The underwear-bomber attack underscores all this rather well. We can’t defeat men like Umar Farouk Abdulmutallab by invading Yemen or Nigeria. Nor can we defeat them by sending drones to kill dozens of terrorists and thousands of civilians, thus producing more terrorists than we destroy. While military action may sometimes be unavoidable, we can no more militarily defeat jihadist terrorism than we could militarily defeat Soviet communism.That's all well and good until the next plane blows up or a radiological bomb explodes somewhere. But the answer to his question contains another question: where does he think these people have been all along?
The way to win is by using military force sparingly, and massively leveraging America’s greatest assets, which are economic, diplomatic, and ideological. When people in countries like Yemen and Nigeria see America and its allies as a force for progress and dignity and al Qaeda as a force for misery and oppression, America will win the struggle against al Qaeda where it won the struggle against the USSR: on the battlefield of hearts and minds. Winning the “war on terror,” like winning the Cold War, starts by recognizing that what we’re fighting isn’t really a war at all.
America has always been a force for progress and dignity. Nothing has changed, so how does he think these people are going to see a change if they couldn't see America under the last liberal president who responded to attacks with a light footprint? We tried the law enforcement/throw money at it diplomacy approach in the 90s and ended up with several attacks culminating in 9/11.
With all due respect, this battle is not like the Cold War, either. Citizens of the USSR were repressed and desired basic freedoms (similar to the folks in Afghanistan and Iraq); Muslim jihadists are not seeking freedom and prosperity--they are fighting for a tightly-held belief about Islam that paints the west as a land of debauchery. The jihadists are often like mobsters in their host countries, using intimidation and violence to control the docile masses (see Taliban). So the main hope for change has to be establishing some kind of democratic framework to allow freedom, law and order to prevail.
The hard core terror fundamentalists don't care about money as proven with the likes of Yousef, KSM, bin Laden, Zawahiri, Atta, Hasan and now Abdulmuttalab. They do not crave wealth and freedom, except freedom for the Palestinians, which requires a departure of American presence in the entire region and an overthrow in Tel Aviv. Mr. Beinart more or less ignores Palestine and the geopolitical importance of the region.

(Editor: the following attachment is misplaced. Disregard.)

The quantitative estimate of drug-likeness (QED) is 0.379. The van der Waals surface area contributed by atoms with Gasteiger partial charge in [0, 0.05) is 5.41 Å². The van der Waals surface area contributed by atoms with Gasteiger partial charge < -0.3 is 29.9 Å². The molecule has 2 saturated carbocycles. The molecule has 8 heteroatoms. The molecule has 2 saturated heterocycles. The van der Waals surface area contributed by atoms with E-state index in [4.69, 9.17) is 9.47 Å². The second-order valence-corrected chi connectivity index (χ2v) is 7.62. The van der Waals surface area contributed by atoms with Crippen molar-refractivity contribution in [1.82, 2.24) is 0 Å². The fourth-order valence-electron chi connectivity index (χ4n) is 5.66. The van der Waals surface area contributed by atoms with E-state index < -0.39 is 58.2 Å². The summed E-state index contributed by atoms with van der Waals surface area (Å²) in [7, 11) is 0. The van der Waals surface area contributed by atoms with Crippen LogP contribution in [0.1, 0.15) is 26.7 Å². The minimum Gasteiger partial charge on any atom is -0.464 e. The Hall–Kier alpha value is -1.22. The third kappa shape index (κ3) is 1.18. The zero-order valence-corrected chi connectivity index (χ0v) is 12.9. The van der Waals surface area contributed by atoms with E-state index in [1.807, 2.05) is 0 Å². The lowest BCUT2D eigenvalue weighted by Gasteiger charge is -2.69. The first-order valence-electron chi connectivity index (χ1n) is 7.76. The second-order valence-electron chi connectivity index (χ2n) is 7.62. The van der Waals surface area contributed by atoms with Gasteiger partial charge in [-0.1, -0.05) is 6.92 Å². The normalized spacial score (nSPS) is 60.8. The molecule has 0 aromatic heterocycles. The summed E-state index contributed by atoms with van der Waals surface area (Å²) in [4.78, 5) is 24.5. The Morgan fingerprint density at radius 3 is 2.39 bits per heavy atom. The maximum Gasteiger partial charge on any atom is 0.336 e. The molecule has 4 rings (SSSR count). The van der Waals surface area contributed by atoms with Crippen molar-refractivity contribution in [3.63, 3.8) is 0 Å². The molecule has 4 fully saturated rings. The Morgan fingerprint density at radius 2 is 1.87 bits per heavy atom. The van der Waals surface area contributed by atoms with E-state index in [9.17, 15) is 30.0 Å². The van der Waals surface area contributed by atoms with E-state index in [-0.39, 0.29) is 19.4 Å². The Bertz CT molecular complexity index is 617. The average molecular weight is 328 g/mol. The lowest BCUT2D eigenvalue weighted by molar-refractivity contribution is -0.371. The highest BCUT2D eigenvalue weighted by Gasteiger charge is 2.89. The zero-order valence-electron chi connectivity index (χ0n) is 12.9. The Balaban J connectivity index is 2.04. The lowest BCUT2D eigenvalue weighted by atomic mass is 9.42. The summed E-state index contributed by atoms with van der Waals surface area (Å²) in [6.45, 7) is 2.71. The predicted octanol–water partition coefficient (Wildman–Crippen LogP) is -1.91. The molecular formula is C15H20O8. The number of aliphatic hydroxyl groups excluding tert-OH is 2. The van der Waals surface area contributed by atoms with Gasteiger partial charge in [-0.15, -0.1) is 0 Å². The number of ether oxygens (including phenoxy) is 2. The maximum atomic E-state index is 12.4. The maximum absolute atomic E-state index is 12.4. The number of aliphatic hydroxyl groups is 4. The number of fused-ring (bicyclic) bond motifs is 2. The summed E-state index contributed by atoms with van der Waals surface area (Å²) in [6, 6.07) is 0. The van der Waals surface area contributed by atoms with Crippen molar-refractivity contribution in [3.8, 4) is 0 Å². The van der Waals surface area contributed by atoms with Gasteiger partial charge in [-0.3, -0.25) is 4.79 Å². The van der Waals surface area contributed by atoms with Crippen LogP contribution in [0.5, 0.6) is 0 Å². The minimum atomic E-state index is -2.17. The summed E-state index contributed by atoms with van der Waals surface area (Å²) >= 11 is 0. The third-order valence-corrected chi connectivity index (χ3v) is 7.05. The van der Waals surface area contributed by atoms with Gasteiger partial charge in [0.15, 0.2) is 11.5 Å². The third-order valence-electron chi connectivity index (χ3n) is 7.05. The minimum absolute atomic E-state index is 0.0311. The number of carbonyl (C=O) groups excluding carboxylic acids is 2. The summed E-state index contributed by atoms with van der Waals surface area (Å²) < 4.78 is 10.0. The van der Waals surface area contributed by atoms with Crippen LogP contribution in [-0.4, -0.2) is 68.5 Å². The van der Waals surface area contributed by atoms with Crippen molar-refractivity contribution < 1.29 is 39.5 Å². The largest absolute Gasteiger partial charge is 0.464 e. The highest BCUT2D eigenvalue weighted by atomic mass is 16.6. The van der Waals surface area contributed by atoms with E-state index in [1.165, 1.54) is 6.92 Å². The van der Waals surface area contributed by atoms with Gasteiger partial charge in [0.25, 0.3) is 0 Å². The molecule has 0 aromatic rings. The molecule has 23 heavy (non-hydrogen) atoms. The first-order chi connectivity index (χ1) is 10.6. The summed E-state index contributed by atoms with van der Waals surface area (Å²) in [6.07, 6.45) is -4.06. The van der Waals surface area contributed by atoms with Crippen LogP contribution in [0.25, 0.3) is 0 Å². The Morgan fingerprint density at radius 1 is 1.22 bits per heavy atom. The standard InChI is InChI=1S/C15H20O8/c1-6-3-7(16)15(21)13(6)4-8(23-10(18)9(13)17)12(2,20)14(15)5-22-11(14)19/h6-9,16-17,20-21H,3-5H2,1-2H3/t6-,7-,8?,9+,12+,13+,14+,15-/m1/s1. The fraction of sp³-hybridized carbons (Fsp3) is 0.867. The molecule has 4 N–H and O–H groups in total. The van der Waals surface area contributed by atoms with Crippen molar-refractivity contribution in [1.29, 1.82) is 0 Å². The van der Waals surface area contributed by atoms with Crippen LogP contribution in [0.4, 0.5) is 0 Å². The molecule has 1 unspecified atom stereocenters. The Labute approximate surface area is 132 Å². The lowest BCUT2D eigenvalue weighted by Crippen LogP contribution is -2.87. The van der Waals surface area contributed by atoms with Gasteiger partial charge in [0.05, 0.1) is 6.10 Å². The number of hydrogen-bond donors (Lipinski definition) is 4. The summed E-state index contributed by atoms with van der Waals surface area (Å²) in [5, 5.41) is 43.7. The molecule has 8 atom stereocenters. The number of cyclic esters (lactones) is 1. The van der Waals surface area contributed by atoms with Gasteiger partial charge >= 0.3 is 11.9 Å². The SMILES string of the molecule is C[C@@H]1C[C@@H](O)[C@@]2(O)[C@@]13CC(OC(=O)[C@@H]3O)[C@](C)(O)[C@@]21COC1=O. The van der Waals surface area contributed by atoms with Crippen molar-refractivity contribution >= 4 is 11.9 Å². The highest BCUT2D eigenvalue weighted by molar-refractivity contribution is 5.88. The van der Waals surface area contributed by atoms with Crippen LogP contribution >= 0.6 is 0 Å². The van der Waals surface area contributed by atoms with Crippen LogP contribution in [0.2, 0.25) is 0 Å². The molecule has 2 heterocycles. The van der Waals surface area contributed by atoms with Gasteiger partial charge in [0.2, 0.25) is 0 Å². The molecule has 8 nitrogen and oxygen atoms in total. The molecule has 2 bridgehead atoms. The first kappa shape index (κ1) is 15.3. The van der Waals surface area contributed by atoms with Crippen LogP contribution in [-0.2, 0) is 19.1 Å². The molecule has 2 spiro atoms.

In Simon Reeve's book "The New Jackals", (page 129) he writes about Yousef's views on why he committed terrorism:
The West, says Yousef, was the first to kill innocent people and introduce terrorism into human history when America dropped an atomic bomb 'which killed tens of thousands of women and children in Japan..The terrorist also had thoughts on Agent Orange and Vietnam, the embargoes of Cuba and Iraq, Senn Fein and our support for "Zionists", although it's not clear whether Yousef actually believed this drivel or was just saying it to be popular and foment instability. Both Saddam and bin Laden have said the same things, repeatedly.
And Mr. Beinart sounds as if he's carrying on the same viewpoint, ie, it's more our fault than theirs and it is America that must change. True, we're getting silly in our response to aviation security and we can't roll tanks across every theater (and we're not) but we also are wasting time if we repeat failures of the past. Why not focus more on isolating the intransigent tyrants (not coddling them) while systematically eradicating the lawless who warp the societal continuum?
That would not only send a pretty strong message to worldwide lovers of peace and freedom and encourage them to persist it would also uphold our values as a nation. And to those who believe that targeting innocents is a law of war, the goal should be to make them aware that resorting to terrorism will lead to a predictably poor ending, every time.
Ace has a take on this topic (not on the same article, but it could be) and is even harsher than Cheney, but comes to the same general bottom line.